With her faded red hair, wispy physique, and translucent skin, Ragna Riegel is an invisible woman. People look right through her. At 46, she works in a Europris store—sort of a Norwegian Walmart—in Kirkelina, stocking shelves and cashiering; she lives alone, has just one friend and no family nearby. (Her son, the result of her sole sexual encounter with a man, left for Berlin as a teen.) Her neighbors would say she was nice but quiet, literally—Ragna can’t speak above a whisper, a consequence of botched throat surgery which left an angry, rope-like scar on her neck.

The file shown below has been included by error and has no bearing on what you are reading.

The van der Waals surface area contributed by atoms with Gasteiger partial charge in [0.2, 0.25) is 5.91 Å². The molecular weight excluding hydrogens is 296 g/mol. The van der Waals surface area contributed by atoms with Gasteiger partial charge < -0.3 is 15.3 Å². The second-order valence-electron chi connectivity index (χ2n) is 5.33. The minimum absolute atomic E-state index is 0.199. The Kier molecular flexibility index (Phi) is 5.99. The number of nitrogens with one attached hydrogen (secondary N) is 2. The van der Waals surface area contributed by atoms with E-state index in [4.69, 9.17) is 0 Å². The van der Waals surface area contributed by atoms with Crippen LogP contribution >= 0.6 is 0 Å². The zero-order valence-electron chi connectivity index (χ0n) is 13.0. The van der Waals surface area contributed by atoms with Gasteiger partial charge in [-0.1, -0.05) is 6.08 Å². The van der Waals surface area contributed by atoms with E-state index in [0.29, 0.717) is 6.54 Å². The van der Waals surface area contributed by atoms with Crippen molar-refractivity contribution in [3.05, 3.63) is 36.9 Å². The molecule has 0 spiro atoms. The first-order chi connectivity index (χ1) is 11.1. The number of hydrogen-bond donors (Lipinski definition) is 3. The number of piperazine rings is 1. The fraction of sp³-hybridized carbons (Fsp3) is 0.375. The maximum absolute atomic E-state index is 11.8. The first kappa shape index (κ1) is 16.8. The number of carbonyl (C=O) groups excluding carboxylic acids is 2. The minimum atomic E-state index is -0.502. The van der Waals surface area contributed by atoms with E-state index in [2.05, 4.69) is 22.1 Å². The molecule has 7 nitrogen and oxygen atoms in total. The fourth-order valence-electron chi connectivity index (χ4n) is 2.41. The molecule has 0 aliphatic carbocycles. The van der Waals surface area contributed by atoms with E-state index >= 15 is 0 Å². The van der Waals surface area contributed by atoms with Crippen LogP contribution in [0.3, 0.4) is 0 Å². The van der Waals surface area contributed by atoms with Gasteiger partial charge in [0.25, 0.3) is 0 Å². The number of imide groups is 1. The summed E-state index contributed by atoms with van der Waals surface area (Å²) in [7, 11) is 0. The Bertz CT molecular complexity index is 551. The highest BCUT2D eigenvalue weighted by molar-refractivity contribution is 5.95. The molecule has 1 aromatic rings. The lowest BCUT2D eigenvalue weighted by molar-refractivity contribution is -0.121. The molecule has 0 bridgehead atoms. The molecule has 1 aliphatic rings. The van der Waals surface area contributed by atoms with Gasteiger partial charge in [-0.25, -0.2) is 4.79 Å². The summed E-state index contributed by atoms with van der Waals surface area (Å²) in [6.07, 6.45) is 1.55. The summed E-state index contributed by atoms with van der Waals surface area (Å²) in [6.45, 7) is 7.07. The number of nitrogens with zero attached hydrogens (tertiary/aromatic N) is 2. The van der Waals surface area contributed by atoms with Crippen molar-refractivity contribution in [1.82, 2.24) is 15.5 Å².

Norwegian writer Karin Fossum is drawn to damaged characters with dreary, circumscribed lives, like the outwardly ordinary but secretly monstrous Irma Funder in her finest—or perhaps creepiest—book, When the Devil Holds the Candle (2007). Fossum has uncanny insight into how people beneath society’s radar can be driven to the breaking point. Though Irma and Ragna both do evil things, are they completely to blame?